Employer's witnesses testified regarding the conversation Claimant had with Wife.5 The Board deemed Employer's witnesses credible and resolved the conflicts in the testimony in Employer's favor. A review of the record reveals that there was substantial evidence to support the Board's findings and its determination that Claimant violated Employer's policy by contacting Wife and revealing confidential information to Wife and advising Wife against patient's interest.

“In [UC] proceedings, the Board is the ultimate fact finder, and it is empowered to resolve all conflicts in the evidence and to determine the credibility of witnesses.” Procito v. Unemployment Compensation Board of Review, 945 A.2d 261, 262 n. 1 (Pa. Cmwlth. 2008) (en banc). Where substantial evidence supports the Board's findings, credibility determinations made by the Board are not subject to review by this court. Duquesne Light Company v. Unemployment Compensation Board of Review, 648 A.2d 1318, 1320 (Pa. Cmwlth. 1994).

Once Employer presents sufficient evidence to establish willful misconduct, the burden shifts to Claimant to prove good cause for violating Employer's policy. See Walsh v. Unemployment Compensation Board of Review, 943 A.2d 363, 369 (Pa. Cmwlth. 2008). Claimant merely reargues that her version of the facts should be believed over Employer's, asserting that if she did violate Employer's work rule, she did so unintentionally.6 This proffered excuse neither justifies Claimant's actions nor makes them reasonable. Because Claimant's actions were neither justified nor reasonable under the circumstances, Claimant did not establish “good cause” for violating Employer's policy.

Accordingly, because the Board properly concluded that Claimant was discharged for willful misconduct under section 402(e) of the Law, we affirm.


AND NOW, this 18th day of November, 2016, we hereby affirm the order of the Unemployment Compensation Board of Review.


1.   Act of December 5, 1936, Second Ex. Sess., P.L. (1937) 2897, as amended, 43 P.S. § 802(e). Section 402(e) of the Law provides that an employee shall be ineligible for benefits for any week “[i]n which his unemployment is due to his discharge ․ from work for willful misconduct connected with his work.” 43 P.S. § 802(e).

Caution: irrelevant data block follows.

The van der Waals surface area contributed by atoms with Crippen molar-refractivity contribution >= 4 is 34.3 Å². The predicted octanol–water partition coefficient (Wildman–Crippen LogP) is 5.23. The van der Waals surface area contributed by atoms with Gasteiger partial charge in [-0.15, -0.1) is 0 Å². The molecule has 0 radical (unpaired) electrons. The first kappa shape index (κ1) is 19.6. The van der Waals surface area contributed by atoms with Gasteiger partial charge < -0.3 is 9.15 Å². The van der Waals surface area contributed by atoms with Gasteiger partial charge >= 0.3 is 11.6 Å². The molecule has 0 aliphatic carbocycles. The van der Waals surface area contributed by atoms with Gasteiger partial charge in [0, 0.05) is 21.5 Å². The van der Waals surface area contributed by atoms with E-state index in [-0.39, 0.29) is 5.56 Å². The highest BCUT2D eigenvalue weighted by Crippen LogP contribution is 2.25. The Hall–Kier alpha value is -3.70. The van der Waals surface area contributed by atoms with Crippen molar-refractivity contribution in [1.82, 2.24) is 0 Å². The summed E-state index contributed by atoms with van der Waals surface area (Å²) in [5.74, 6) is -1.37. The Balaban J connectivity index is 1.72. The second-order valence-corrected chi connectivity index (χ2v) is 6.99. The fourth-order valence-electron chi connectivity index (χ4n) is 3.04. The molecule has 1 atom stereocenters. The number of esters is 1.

2.   The referee determined that Claimant's failure to complete her paperwork or to do so properly did not amount to willful misconduct because Employer continuously tolerated such conduct by Claimant. Thus, this issue is not before our court.

3.   Our review is limited to determining whether constitutional rights were violated, whether an error of law was committed, or whether necessary findings of fact are supported by substantial evidence. Section 704 of the Administrative Agency Law, 2 Pa. C.S. § 704. In reviewing the record to determine whether it contains substantial evidence to support the Board's findings, we must view the record in the light most favorable to the prevailing party and give that party the benefit of all logical and reasonable inferences deducible therefrom. Stringent v. Unemployment Compensation Board of Review, 703 A.2d 1084, 1087 (Pa. Cmwlth. 1997).

4.   The ROI was not submitted into evidence. However, Employer presented testimony that the ROI was limited to information for dispositional planning purposes.

5.   Employer presented testimony that Claimant gave Wife legal advice on how to dispose of patient's property, including taking ownership of their residence; told Wife that she had a legal right to take half of the patient's assets, including his 401(k) account; suggested Wife serve the patient with divorce papers while he was hospitalized even though Employer had previously concluded that this would not be in the patient's best interest; told Wife to tell patient that she and their son would be fine without him; and told Wife that she should treat patient like a child because that was how he was acting. Employer further testified that following the conversation, patient's attorney called Claimant and patient's family sent a letter of complaint to Employer. (N.T. at 16-17, 22, 34.)

6.   As stated previously, the Board resolved all conflicts in testimony in Employer's favor and against Claimant. Thus, Claimant's version of what she said to Wife and the applicability of the ROI are discredited.